Similarly, while behavioural remedies may have more flexibility than structural remedies, they have been used less frequently, particularly in the context of dynamic industries. It is challenging to design behavioural remedies that anticipate future competitive dynamics, especially in rapidly changing industries where remedies can become redundant or counterproductive. The antitrust agencies under the Biden Administration have instead been more willing to challenge deals outright, particularly in dynamic industries where concerns about innovation and potential competition may be particularly prevalent.


[1] Margaret T Segall is a partner and Nicole M Peles is a practice area attorney at Cravath, Swaine & Moore LLP.

[2] Organisation for Economic Co-operation and Development [OECD], Merger Control in Dynamic Markets (2020) [Merger Control in Dynamic Markets], at 7, available at

[3] US Department of Justice [DOJ], Merger Remedies Manual (September 2020) [Merger Remedies Manual], at 2 (describing the goal of preserving the efficiencies created by the merger ‘while preserving competitive markets’), available at See also Richard Feinstein, US Federal Trade Commission [FTC] Bureau of Competition, ‘Negotiating Merger Remedies’ (January 2012), at 4 (acceptable remedies ‘maintain or restore competition in the markets affected by the merger’), available at

[4] Merger Remedies Manual (see footnote 3, above), at 2 (‘Tailoring the remedy to address the violation is the best way to ensure that the relief obtained cures the competitive harm.’).

[5] id. at 3–6.

[6] id. at 4.

[7] See FTC, ‘The FTC’s Merger Remedies 2006–2012’ (January 2017) [FTC Remedy Review], at 13, available at (80 per cent of challenged mergers resulted in structural remedies, with 87 per cent of challenged horizontal mergers resulting in a structural remedy).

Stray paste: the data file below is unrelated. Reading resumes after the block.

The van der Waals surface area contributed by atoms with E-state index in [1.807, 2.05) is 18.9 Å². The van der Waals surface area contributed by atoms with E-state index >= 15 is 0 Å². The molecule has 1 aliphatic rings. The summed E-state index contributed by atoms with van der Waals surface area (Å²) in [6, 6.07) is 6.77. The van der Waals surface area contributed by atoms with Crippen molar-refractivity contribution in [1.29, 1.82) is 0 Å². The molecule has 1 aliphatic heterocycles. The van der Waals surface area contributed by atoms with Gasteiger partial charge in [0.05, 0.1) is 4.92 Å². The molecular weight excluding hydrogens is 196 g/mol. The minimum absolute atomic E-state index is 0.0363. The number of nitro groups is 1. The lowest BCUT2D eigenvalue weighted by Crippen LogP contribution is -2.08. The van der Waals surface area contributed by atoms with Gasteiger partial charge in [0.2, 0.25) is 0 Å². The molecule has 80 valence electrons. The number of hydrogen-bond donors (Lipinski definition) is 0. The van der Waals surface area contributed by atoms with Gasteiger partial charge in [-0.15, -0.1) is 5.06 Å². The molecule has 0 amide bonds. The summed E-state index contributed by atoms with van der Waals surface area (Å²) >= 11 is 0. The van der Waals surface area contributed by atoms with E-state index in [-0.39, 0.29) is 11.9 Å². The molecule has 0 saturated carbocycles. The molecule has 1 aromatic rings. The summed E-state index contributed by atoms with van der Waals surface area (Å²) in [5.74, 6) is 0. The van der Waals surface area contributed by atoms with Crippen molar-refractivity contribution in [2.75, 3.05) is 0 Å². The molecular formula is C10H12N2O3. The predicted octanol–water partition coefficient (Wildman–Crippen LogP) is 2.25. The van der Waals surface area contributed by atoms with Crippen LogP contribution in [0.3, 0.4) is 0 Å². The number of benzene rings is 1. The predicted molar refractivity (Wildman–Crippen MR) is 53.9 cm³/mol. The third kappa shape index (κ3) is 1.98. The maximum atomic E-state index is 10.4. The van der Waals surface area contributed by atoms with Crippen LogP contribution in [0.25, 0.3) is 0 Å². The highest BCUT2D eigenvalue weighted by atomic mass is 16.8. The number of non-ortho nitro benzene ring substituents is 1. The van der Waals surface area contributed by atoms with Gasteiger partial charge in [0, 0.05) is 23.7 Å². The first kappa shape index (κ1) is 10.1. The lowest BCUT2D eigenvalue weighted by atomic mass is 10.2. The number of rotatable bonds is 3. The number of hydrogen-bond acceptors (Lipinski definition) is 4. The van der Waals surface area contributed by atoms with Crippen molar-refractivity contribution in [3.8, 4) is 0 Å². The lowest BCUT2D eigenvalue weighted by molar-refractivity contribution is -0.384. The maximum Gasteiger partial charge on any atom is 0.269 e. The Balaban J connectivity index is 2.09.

[8] Merger Remedies Manual (see footnote 3, above), at 8.

[9] The FTC’s remedy study found that 69 per cent of the transactions included in the study required an upfront buyer, compared with 33 per cent for which a post-close remedy was allowed. FTC Remedy Review, table 2, at 14. The DOJ’s Merger Remedies Manual states that the DOJ will require an acceptable upfront buyer ‘[i]n most merger cases’. Merger Remedies Manual (see footnote 3, above), at 22.

[10] FTC Remedy Review (see footnote 7, above), table 2, at 14 (finding that historically only 40 per cent of structural remedies included in the study involved ongoing business divestitures, compared with 67 per cent involving discrete assets).

[11] Merger Remedies Manual (see footnote 3, above), at 14–15.

[12] id.

[13] See Speech, DOJ, ‘Assistant Attorney General Jonathan Kanter of the Antitrust Division Delivers Remarks to the New York State Bar Association Antitrust Section’ (24 January 2022), available at

[14] Such provisions require the merging parties (and to a certain extent, the divestiture buyer) to seek FTC approval before closing future transactions in each relevant market at issue in the order. See Press Release, FTC, ‘FTC to Restrict Future Acquisitions for Firms that Pursue Anticompetitive Mergers’ (25 October 2021), available at

[15] Merger Control in Dynamic Markets (see footnote 2, above), at 7.

[16] 15 USC § 18.

[17] Draft Merger Guidelines § I, ‘Overview’ (19 July 2023), available at See also Hearing Before the US Senate Subcommittee On Antitrust, Competition Policy and Consumer Rights (statement by Bill Baer, Assistant Attorney General, Antitrust Division) (9 March 2016), available at